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A Global View of Mental Health and Resilience

  • A Global View of Mental Health and Resilience

The following blog post was written by Tahira Ebrahim, Centre Liaison Officer at the School of Global Access.

In observance of Canada’s Multiculturalism Day, the Intercultural Centre, in collaboration with Learner Success Services, is hosting an interactive display that showcases mental health and resilience strategies from different parts of the world. 

The display will examine a cross-section of cultural approaches to mental health, including practices and philosophies from Indigenous, Ayurvedic, as well as Western African traditional healer schools of thought. 

The perception of mental health is perceived differently throughout the world. For Blackfoot Indigenous communities, perception may be based on the philosophy of “Iikaakiimaat, (e-gaw-gee-mot) meaning to persevere and find inner strength” (Schumiur Foundation, 2018).  The philosophy provides “an encouragement to be steadfast in the face of hardship, transcend difficulties, and to achieve one’s goals” (Schumiur Foundation, 2018).   

In Ayurvedic approaches, concepts of mental health “rests on the premise that most mental illness is caused by doshic imbalance leading to clouding of the perception and loss of understanding” (GIAM, 2014).  Doshas are the energies that make up every individual, which perform different physiological functions in the body (Andreeva, 2010).  Focusing on the needs and preferences of an individual’s unique composition of doshas and responding with natural cures is seen as a preferred method of addressing any mental health concerns, over the use of pharmaceutical medication.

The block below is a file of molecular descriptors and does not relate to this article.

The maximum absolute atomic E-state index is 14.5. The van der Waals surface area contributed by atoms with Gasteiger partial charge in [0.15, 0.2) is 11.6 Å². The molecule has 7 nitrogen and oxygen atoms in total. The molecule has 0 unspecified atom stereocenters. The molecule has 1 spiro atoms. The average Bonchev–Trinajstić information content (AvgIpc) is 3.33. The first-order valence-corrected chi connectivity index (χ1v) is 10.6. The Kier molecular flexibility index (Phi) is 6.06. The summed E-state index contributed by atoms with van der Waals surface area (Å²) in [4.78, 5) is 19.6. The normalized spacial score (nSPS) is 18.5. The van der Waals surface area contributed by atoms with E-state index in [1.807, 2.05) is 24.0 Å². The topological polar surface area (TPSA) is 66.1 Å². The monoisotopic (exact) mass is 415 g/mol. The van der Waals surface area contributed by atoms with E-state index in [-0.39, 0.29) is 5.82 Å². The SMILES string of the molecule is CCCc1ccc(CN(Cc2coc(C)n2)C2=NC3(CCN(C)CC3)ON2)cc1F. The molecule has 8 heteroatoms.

According to Akyeamphong (2015), traditional healers throughout the continent of Africa, particularly West Africa “use the prevailing knowledge, attitudes, and beliefs in the community about physical, mental, and social well-being and the causes of disease and disability” (p. 250).  This form of care is founded upon spirituality and holistic approaches to someone, including studying both mental and physical conditions and symptoms of an individual, as well as considering familial and social context and conditions. 

Accessing different methods of mental health care can be a powerful tool to not only openly acknowledge and honour different states and spectrums of mental health, but can also allow individuals to access various approaches to better suit their needs and identity. 

Visit the display on Tuesday, June 20th, from 11:30 am to 1:00 pm, in the South Campus Atrium, for more information.

References

Akyeampong, E. K., Hill, A. G., & Kleinman, A. (2015). The culture of mental illness and psychiatric practice in Africa. Bloomington: Indiana University Press

Andreeva, N. (2010). Ayurveda and dosha types for beginners. Retrieved April 24, 2018, from https://www.mindbodygreen.com/0-1117/Ayurveda-Dosha-Types-for-Beginners....

GIAM.  (2014). The Ayurvedic approach to mental health.  Retrieved April 24, 2018, from https://ayurveda.md/component/content/article?id=119&itemid=1

Price, A. (2017). Let's talk about Indigenous mental health. Retrieved April 24, 2018, from http://cmha.calgary.ab.ca/lets-talk-indigenous-mental-health-sheldon-m-c...

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